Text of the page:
International Stroke Conference
February 6–8, 2019

Richard Jackson, MD

I’m writing to you from ISC reporting on an extremely well-planned lecture series on symptomatic carotid artery identification by imaging. I’ve always thought this topic extremely vague as the imaging technology progressed, the medical treatment progressed, but the evaluation and treatment remained surgical with guidelines from the 1990s and most of the research spread across multiple sub-specialties. This same sentiment was echoed today in each mini-series lecture. There’s no easy way to summarize each mini lecture except to keep it in its original format and hit the relevant highlights, which are numerous to say the least.

First Lecture: “Ultrasound Imaging of Carotid Wall and Plaque” by J David Spence
His focus is clearly the identification of vulnerable plaques by ultrasound, and he was a proponent of upcoming volumetric plaque morphology assessment. He quotes the prevalence of asymptomatic carotid stenosis in the >60 year old population at 10% and identifies vulnerable plaques using TCD with emboli detection and plaque characteristics as echo-lucency, hemorrhage, and plaque ulcerations. Of interest was a paper he showed in which TMAO and lecithins produced by intestinal flora worsened carotid stenosis. As GFR decreased, including with age, the metabolites increased, possibly explaining the age relationship to carotid stenosis. Also of interest were the timelines in which carotid stenosis responded to medication. He presented his own carotid plaque and showed a transition from hypoechoic to hyperechoic in 3 months with atorvastatin, and then presented a paper in which ezetimibe doubled the effectiveness of statin therapy.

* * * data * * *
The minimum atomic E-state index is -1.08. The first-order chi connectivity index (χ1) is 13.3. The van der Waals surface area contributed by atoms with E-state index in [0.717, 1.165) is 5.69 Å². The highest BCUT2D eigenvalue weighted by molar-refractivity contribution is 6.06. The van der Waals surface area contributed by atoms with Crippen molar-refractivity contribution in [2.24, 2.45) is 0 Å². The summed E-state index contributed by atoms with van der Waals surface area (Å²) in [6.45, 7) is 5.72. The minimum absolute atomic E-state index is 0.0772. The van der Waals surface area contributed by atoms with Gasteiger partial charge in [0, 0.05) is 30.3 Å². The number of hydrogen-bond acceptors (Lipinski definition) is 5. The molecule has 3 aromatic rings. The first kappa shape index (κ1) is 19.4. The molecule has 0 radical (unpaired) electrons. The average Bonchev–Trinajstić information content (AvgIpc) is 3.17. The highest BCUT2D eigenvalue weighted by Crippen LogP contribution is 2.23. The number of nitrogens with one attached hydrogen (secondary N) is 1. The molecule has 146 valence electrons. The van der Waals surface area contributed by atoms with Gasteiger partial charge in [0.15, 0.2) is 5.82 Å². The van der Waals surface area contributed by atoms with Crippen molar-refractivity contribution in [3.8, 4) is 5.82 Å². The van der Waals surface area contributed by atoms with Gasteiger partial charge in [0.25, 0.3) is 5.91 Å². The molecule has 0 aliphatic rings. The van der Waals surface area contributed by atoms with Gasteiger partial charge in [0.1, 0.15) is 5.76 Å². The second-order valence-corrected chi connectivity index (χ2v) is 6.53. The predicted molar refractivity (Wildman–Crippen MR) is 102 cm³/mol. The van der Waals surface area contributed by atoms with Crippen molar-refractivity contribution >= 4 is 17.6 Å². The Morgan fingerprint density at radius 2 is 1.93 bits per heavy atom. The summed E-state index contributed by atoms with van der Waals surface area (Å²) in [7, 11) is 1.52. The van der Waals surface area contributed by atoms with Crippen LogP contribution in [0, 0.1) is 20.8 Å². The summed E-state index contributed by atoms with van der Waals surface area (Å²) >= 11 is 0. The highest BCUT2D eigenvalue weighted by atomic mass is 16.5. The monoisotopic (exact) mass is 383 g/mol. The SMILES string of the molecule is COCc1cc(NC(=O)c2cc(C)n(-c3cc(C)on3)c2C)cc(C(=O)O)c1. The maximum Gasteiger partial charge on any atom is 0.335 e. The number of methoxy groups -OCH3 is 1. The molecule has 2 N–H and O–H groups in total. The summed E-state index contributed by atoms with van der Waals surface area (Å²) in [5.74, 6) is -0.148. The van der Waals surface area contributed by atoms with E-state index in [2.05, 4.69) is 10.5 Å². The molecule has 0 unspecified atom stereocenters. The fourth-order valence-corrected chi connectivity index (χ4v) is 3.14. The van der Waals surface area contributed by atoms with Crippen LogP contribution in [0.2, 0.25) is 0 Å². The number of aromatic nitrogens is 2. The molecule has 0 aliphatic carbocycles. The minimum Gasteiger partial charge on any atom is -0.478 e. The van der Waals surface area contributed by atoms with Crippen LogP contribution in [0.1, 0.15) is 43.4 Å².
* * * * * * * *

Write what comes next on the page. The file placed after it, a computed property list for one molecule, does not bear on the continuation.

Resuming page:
Second Lecture: “CT and MR Imaging of Carotid Wall and Plaque” by Kevin DeMarco
On CTA, soft plaques have focal hypodensity compared to the adjacent SCM muscle density.
MRI is the preferred modality of choice. On MRA, the necrotic core is dark on T1 and T2, dark on MPRAGE, and bright on TOF. Hemorrhage and the fibrous cap can also be evaluated.
A Large lipid rich core has an HR of 3 for stroke.
A thin ruptured cap has an HR of 6.

Third Lecture: “Imaging of Plaque Inflammation and Neovascularization” by Eline Kooi
Inflammation induces wall thickening and can be imaged by FDG-PET.
A subset of cryptogenic stroke patients were found to have plaque inflammation in non-stenotic lesions on PET.
Statin treatment decreased plaque neovascularization on PET.
Microvasculature and neovascularization can be visualized by contrast ultrasound.

Fourth Lecture: “Low Stenosis and High Risk / High Stenosis and Low Risk” by Ye Qiao
Luminal narrowing starts at a plaque burden around 60%. Remodeling of the carotid wall can be seen on MRI. Even in Low Stenosis high risk morphology such as fibrous cap and hemorrhagic are risk factors for stroke in low grade stenosis.
Calcification is a feature of low risk high grade stenosis unless it is in the fibrous cap, which indicates a high risk morphology as opposed to a deeper location.

Fifth Lecture: “Imaging of Plaque Regression and Progression: Impact of Drug Therapies” by Kevin DeMarco
In a 2016 Atherosclerosis paper, plaque regression was 15% at 12 months on statin therapy.
In a JACC Cardiovascular Imaging paper from 2011, statin depletes the lipid core first and then the volume decreases over the following 3 years.